Finding a path through the channel is as easy as typing the word “smuggling” into Facebook.
Far from being an underworld, Sky News has discovered that a network of smugglers is operating openly on the social media platform.
Routes to Europe and the UK are regularly highlighted, with flyers showing pictures of Union Jack and Big Ben.
One smuggler even claimed that he would be able to obtain a British passport for clients.
It’s about 27 people dying during that trying to cross the channel, One of the worst death tolls in recent years.
Many have tried to cross They come from countries like Iran, Syria and IraqA large number of Iraqi Kurds are attempting this perilous journey.
Sky News searched on Facebook for terms written in Kurdish and Arabic such as “smuggling” and “UK visa”, as well as sites such as Calais, Dunkirk and England.
These findings provoked smugglers who advertise routes, list their phone numbers and invite people to write to them privately for more information, such as costs.
There is no indication that Facebook is taking any revenue for the content.
This post claims that customers will be able to legally travel to the UK within three days and that the trip will take place in the “best, safest and easiest way”.
One of the most prolific smugglers to post on Facebook is a man who says he lives in the Kurdish region of Iraq.
He claims to be able to get immigrants into a number of countries, including the United Kingdom. In this ad, he promotes a route from Dunkirk to the UK at a “reasonable price”.
On his personal Facebook page, he describes himself as “putting trust before profit”. His cover photo – one at the top of the page – is a passport and boarding pass.
He often posts several ads a week, many with the same wording. It claims in its advertisements that it offers guarantees in addition to being able to offer “the lowest price and the shortest time”.
To encourage potential clients, the smuggler has posted a number of passports and visas that he claims to have obtained.
Like many other smugglers on the platform, he uses photos of landmarks to help grab people’s attention.
Here, a different smuggler posts his ad along with photos of Union Jack and Big Ben. He claims in his letter that he will be able to “make you a British passport”.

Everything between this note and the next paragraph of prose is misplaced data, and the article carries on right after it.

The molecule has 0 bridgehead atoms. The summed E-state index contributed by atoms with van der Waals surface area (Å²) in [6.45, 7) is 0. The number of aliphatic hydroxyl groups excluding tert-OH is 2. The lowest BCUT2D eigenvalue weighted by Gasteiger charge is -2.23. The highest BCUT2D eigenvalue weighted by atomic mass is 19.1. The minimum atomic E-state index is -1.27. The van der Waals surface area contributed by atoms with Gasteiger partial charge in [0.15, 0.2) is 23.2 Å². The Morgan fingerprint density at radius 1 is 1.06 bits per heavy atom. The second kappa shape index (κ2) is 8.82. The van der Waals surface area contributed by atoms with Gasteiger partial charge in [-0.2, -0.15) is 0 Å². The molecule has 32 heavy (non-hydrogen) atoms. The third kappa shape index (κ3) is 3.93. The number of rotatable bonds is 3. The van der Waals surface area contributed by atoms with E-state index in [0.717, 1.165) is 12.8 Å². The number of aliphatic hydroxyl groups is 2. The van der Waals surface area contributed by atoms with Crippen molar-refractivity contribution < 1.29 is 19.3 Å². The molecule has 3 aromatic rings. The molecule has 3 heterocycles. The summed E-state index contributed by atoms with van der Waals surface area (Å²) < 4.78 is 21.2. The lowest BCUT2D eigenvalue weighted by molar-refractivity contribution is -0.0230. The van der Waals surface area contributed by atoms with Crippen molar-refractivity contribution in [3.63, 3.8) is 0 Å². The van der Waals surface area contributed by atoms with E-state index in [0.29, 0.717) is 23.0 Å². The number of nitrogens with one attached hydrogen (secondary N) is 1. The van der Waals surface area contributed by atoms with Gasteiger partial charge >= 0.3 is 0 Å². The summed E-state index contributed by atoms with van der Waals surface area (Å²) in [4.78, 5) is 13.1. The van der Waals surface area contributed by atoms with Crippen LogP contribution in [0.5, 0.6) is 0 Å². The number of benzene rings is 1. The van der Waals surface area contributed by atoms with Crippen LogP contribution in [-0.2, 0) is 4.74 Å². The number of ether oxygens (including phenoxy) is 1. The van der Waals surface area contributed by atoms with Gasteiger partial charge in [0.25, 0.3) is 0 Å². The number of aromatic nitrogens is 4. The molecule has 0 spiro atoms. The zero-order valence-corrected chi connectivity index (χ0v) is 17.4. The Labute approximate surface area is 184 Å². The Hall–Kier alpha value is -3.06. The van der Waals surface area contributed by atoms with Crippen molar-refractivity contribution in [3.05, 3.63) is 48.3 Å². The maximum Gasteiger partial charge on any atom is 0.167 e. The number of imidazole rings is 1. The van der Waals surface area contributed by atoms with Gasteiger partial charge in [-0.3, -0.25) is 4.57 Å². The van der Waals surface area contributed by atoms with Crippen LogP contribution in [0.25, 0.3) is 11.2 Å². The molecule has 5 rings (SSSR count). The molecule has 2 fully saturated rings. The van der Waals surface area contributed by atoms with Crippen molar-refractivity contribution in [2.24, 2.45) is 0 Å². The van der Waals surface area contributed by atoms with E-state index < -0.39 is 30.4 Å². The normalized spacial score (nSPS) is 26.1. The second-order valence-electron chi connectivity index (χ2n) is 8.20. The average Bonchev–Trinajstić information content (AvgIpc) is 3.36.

Its display is remarkable, with 210 people liked the post and about 30 comments under it.
One of the men wrote: “Hello brother, I want to talk to you.” The smuggler replied, “Dear brother, send me a mail,” and invites him to send him a private message directly.
Images of carrier aircraft bearing the European flag were also used.
In this ad, a smuggler shows British Airways and Air France planes. The last photo in his post includes a phone number to contact him. The airline images are used without permission and there is no indication that British Airways or Air France are aware that the images are being used in this way.
Some advertisements do not rely on promises, guarantees and glossy images of the United Kingdom. A smuggler simply posts that he can take people from France to Britain and provides a number.
Many ads are placed on pages that are primarily used for other reasons, ranging from general community pages to those of an electronic merchandise store.
However, some pages have been set up specifically to discuss smuggling and to attract those looking to get to the UK and elsewhere.
One example of this is a group page called “Smuggling to Europe with a guarantee”. Profile and cover photos are portraits of immigrants taken from news websites. It has nearly 800 members.
One of the Page’s most recent posts was on November 10 of a video showing migrants in Dunkirk, France.
Another video shared on these pages includes a video from the TikTok social media app. It shows part of the journey between Calais and the United Kingdom.
It’s not just about posting smugglers’ ads. People post questions about costs and methods. They also share news about other migrants crossing.
A man asks if a German visa will enable him to enter Britain. A profile that appears to belong to a smuggler says it doesn’t work. The first man adds that if anyone can get to Germany, they can try to get to the UK “on foot”.
Another man asks how much it will cost to enter Britain.
He shares the latest news on the large number of immigrants who died on Wednesday.
Five months ago, Priti Patel wrote to social media companies including Facebook, TikTok, Twitter and YouTube. She said there was more to be done to remove existing posts “Making magic” at the dangerous migrant crossings.
A spokesperson for Meta, the owner of Facebook, told Sky News: “Our thoughts go to all those affected by these tragic events.
“Coordinating people smuggling is not allowed on Facebook and we are working with law enforcement to address it.
“We use a combination of artificial intelligence technology, human review, and reports from our users and trusted partners to detect and remove such posts.”
Sky News understands that the pages brought to Facebook’s attention are now under investigation and will be removed if found to be in violation of the platform’s policies.
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